Over the years, Radio-Electronics featured audio, radio, television and computer technology. The most notable articles were the TV Typewriter (September 1973) and the Mark-8 computer (July 1974). These two issues are considered milestones in the home computer revolution.
Radio Electronics Magazine at SWTPC
Radio-Electronics was aimed at electronics’ professionals such as radio and TV repairmen. And they were men, the tag line on the cover was “For Men with Ideas in Electronics”.
Radio-Electronics & Electronics Now
Radio Electronics was the “new” name for Radio Craft magazine.. Hugo Gernsback, sometimes called The Father of Science Fiction, started it as Radio-Craft in July 1929. The title was changed to Radio-Electronics in October 1948. In July of 1992 transitioned to “Electronics Now
There are ten categories of schematics, a unified circuit analysis, design and theory page, and also a practical electronic section. The simulation section features the “TINA” and “Circuit Maker” programs. (this is a first generation website )
Circuit Exchange International
Some interesting sections are Alarms & Security Circuits, Control & Interfacing, Radio Circuits, Power Supplies & Circuits, Timing Circuits.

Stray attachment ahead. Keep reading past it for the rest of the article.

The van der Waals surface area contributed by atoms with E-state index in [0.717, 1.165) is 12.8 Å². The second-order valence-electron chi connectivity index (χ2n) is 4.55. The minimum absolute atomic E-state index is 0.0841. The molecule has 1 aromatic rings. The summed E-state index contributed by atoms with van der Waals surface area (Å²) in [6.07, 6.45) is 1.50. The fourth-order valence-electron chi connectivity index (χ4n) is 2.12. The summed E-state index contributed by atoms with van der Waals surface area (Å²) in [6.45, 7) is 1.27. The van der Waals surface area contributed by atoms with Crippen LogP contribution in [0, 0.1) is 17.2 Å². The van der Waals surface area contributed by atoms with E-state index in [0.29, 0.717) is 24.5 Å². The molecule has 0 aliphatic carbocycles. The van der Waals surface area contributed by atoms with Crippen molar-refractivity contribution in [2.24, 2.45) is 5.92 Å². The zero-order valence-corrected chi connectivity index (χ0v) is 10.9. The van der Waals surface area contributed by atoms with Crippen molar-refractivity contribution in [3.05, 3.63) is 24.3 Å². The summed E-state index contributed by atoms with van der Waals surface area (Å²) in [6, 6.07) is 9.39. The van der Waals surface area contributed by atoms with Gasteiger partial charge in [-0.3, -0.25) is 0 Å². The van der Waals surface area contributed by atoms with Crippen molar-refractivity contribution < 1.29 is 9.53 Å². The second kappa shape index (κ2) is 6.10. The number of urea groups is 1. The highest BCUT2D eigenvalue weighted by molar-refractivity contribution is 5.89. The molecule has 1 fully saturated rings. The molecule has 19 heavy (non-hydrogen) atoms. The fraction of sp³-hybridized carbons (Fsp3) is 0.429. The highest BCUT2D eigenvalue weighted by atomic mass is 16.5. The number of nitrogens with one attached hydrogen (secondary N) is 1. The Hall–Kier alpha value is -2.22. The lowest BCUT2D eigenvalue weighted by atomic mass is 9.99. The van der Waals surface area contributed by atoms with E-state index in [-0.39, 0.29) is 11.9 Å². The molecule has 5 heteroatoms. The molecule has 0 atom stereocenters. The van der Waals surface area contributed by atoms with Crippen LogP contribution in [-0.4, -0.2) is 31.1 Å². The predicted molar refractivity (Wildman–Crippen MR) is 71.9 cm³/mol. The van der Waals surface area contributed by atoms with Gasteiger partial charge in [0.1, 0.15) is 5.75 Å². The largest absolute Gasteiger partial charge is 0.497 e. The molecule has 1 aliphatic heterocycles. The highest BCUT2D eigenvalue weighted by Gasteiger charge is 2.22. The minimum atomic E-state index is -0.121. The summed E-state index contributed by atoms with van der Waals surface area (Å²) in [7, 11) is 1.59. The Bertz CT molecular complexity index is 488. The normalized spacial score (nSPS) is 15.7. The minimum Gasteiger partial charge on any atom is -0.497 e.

First created back in March 1999 and intended for electronics hobbyists, engineers and enthusiasts everywhere. Currently there are 310 schematics divided into 11 categories. Also included are tutorials, design and simulation sections. – Andy Collinson
The timer is built using four small inexpensive CMOS integrated circuits. This allows it to run on just 3V from two small AAA batteries. U1 is a 74HC688 8-bit equality comparator. It compares the switch settings to the counter output and will set pin U1-19 low when they match. The actual counter is U2. It is a 74HC4060 14-stage binary ripple counter with built-in oscillator.
The G-switch itself uses a cantilevered metal bar that pivots down as the rocket accelerates upward. The metal bar actuates a small micro-switch that triggers a digital counter to begin the timing sequence. The timer is designed so that it will not start unless the micro-switch has been activated for a duration of at least 0.5 seconds.
G-switch timer – Vern Knowles – The timer was built using a small prototyping circuit board and point-to-point wiring.
U3 is a 74HC74 D-type flip-flop that is used as part of the triggering logic. U3-12 will be low when the counter matches the switch settings. Consequently, on the next oscillator clock edge from U2-9 the flip-flop output at U3-9 will go low. This is the event that activates the 2N4403 transistor that fires the flash bulb.